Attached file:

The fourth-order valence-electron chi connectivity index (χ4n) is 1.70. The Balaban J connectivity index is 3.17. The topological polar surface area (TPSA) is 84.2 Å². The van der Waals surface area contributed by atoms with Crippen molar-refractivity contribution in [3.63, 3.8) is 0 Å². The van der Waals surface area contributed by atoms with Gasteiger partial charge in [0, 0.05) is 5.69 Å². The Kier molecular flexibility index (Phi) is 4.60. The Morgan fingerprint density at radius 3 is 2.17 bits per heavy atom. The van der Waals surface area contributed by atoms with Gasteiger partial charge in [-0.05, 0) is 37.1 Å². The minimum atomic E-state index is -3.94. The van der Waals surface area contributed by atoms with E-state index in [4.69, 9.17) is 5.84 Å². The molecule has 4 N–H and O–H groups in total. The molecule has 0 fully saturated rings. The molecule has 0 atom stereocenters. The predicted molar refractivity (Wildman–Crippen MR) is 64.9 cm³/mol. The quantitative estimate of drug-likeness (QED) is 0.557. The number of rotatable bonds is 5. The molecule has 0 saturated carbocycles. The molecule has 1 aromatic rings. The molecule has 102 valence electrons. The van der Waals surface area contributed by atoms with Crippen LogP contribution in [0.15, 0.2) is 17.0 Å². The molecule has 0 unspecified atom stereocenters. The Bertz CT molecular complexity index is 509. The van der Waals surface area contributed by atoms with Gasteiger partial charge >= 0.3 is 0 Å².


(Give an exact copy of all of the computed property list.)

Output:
The fourth-order valence-electron chi connectivity index (χ4n) is 1.70. The Balaban J connectivity index is 3.17. The topological polar surface area (TPSA) is 84.2 Å². The van der Waals surface area contributed by atoms with Crippen molar-refractivity contribution in [3.63, 3.8) is 0 Å². The van der Waals surface area contributed by atoms with Gasteiger partial charge in [0, 0.05) is 5.69 Å². The Kier molecular flexibility index (Phi) is 4.60. The Morgan fingerprint density at radius 3 is 2.17 bits per heavy atom. The van der Waals surface area contributed by atoms with Gasteiger partial charge in [-0.05, 0) is 37.1 Å². The minimum atomic E-state index is -3.94. The van der Waals surface area contributed by atoms with E-state index in [4.69, 9.17) is 5.84 Å². The molecule has 4 N–H and O–H groups in total. The molecule has 0 fully saturated rings. The molecule has 0 atom stereocenters. The predicted molar refractivity (Wildman–Crippen MR) is 64.9 cm³/mol. The quantitative estimate of drug-likeness (QED) is 0.557. The number of rotatable bonds is 5. The molecule has 0 saturated carbocycles. The molecule has 1 aromatic rings. The molecule has 102 valence electrons. The van der Waals surface area contributed by atoms with Crippen LogP contribution in [0.15, 0.2) is 17.0 Å². The molecule has 0 unspecified atom stereocenters. The Bertz CT molecular complexity index is 509. The van der Waals surface area contributed by atoms with Gasteiger partial charge >= 0.3 is 0 Å².